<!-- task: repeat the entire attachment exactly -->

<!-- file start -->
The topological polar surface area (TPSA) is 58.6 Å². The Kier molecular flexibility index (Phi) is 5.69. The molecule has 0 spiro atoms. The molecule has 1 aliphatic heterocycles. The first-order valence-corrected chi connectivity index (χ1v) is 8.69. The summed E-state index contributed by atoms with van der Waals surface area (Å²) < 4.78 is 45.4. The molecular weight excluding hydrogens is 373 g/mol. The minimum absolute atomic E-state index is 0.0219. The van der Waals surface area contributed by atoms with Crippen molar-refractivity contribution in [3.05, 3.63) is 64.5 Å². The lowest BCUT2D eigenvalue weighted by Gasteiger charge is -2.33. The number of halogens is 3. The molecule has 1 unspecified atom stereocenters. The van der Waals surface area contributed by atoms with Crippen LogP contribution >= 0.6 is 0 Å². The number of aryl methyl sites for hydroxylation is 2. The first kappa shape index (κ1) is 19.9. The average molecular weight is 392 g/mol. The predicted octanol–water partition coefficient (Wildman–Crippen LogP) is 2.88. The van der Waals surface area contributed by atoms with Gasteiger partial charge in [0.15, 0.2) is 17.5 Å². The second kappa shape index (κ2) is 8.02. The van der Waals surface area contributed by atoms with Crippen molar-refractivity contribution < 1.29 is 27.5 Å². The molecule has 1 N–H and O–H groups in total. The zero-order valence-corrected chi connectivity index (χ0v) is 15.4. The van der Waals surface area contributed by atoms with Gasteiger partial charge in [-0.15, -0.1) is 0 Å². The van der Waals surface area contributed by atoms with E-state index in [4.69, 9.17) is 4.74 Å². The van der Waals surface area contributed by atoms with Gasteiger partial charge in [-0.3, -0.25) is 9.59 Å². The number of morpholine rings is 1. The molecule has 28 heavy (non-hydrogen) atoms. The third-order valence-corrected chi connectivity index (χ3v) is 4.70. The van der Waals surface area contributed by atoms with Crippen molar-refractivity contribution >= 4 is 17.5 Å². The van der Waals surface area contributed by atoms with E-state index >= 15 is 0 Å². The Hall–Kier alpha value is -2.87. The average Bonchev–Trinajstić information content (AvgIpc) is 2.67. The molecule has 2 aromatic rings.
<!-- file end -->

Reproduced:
The topological polar surface area (TPSA) is 58.6 Å². The Kier molecular flexibility index (Phi) is 5.69. The molecule has 0 spiro atoms. The molecule has 1 aliphatic heterocycles. The first-order valence-corrected chi connectivity index (χ1v) is 8.69. The summed E-state index contributed by atoms with van der Waals surface area (Å²) < 4.78 is 45.4. The molecular weight excluding hydrogens is 373 g/mol. The minimum absolute atomic E-state index is 0.0219. The van der Waals surface area contributed by atoms with Crippen molar-refractivity contribution in [3.05, 3.63) is 64.5 Å². The lowest BCUT2D eigenvalue weighted by Gasteiger charge is -2.33. The number of halogens is 3. The molecule has 1 unspecified atom stereocenters. The van der Waals surface area contributed by atoms with Crippen LogP contribution >= 0.6 is 0 Å². The number of aryl methyl sites for hydroxylation is 2. The first kappa shape index (κ1) is 19.9. The average molecular weight is 392 g/mol. The predicted octanol–water partition coefficient (Wildman–Crippen LogP) is 2.88. The van der Waals surface area contributed by atoms with Gasteiger partial charge in [0.15, 0.2) is 17.5 Å². The second kappa shape index (κ2) is 8.02. The van der Waals surface area contributed by atoms with Crippen molar-refractivity contribution < 1.29 is 27.5 Å². The molecule has 1 N–H and O–H groups in total. The zero-order valence-corrected chi connectivity index (χ0v) is 15.4. The van der Waals surface area contributed by atoms with Gasteiger partial charge in [-0.15, -0.1) is 0 Å². The van der Waals surface area contributed by atoms with E-state index in [4.69, 9.17) is 4.74 Å². The van der Waals surface area contributed by atoms with Gasteiger partial charge in [-0.3, -0.25) is 9.59 Å². The number of morpholine rings is 1. The molecule has 28 heavy (non-hydrogen) atoms. The third-order valence-corrected chi connectivity index (χ3v) is 4.70. The van der Waals surface area contributed by atoms with Crippen molar-refractivity contribution >= 4 is 17.5 Å². The van der Waals surface area contributed by atoms with E-state index >= 15 is 0 Å². The Hall–Kier alpha value is -2.87. The average Bonchev–Trinajstić information content (AvgIpc) is 2.67. The molecule has 2 aromatic rings.